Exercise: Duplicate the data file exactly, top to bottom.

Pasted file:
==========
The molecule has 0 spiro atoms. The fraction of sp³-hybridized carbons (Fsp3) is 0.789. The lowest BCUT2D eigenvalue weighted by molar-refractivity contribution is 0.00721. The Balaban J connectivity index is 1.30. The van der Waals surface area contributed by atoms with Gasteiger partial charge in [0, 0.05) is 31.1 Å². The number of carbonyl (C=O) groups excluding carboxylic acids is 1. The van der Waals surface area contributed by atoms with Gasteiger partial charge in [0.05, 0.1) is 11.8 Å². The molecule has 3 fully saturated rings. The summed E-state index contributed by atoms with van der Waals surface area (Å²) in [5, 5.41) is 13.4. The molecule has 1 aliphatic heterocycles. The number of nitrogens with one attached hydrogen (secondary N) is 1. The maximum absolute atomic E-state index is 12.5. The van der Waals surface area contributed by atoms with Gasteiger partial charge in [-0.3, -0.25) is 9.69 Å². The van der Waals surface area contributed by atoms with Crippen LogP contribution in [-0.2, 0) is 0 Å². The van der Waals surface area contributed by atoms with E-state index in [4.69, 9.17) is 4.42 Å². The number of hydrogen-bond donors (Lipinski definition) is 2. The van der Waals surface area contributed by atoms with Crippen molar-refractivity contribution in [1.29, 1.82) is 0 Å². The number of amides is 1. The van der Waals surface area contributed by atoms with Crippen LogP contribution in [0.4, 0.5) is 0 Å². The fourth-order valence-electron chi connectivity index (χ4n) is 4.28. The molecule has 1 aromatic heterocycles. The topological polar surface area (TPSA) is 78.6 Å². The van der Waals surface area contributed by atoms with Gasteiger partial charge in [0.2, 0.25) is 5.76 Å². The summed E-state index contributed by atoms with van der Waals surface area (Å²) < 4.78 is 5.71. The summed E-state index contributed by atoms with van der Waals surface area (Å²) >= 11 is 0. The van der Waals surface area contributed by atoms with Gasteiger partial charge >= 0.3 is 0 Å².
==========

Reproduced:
The molecule has 0 spiro atoms. The fraction of sp³-hybridized carbons (Fsp3) is 0.789. The lowest BCUT2D eigenvalue weighted by molar-refractivity contribution is 0.00721. The Balaban J connectivity index is 1.30. The van der Waals surface area contributed by atoms with Gasteiger partial charge in [0, 0.05) is 31.1 Å². The number of carbonyl (C=O) groups excluding carboxylic acids is 1. The van der Waals surface area contributed by atoms with Gasteiger partial charge in [0.05, 0.1) is 11.8 Å². The molecule has 3 fully saturated rings. The summed E-state index contributed by atoms with van der Waals surface area (Å²) in [5, 5.41) is 13.4. The molecule has 1 aliphatic heterocycles. The number of nitrogens with one attached hydrogen (secondary N) is 1. The maximum absolute atomic E-state index is 12.5. The van der Waals surface area contributed by atoms with Gasteiger partial charge in [-0.3, -0.25) is 9.69 Å². The van der Waals surface area contributed by atoms with Crippen LogP contribution in [-0.2, 0) is 0 Å². The van der Waals surface area contributed by atoms with E-state index in [4.69, 9.17) is 4.42 Å². The number of hydrogen-bond donors (Lipinski definition) is 2. The van der Waals surface area contributed by atoms with Crippen molar-refractivity contribution in [1.29, 1.82) is 0 Å². The number of amides is 1. The van der Waals surface area contributed by atoms with Crippen LogP contribution in [0.4, 0.5) is 0 Å². The fourth-order valence-electron chi connectivity index (χ4n) is 4.28. The molecule has 1 aromatic heterocycles. The topological polar surface area (TPSA) is 78.6 Å². The van der Waals surface area contributed by atoms with Gasteiger partial charge in [0.2, 0.25) is 5.76 Å². The summed E-state index contributed by atoms with van der Waals surface area (Å²) < 4.78 is 5.71. The summed E-state index contributed by atoms with van der Waals surface area (Å²) >= 11 is 0. The van der Waals surface area contributed by atoms with Gasteiger partial charge >= 0.3 is 0 Å².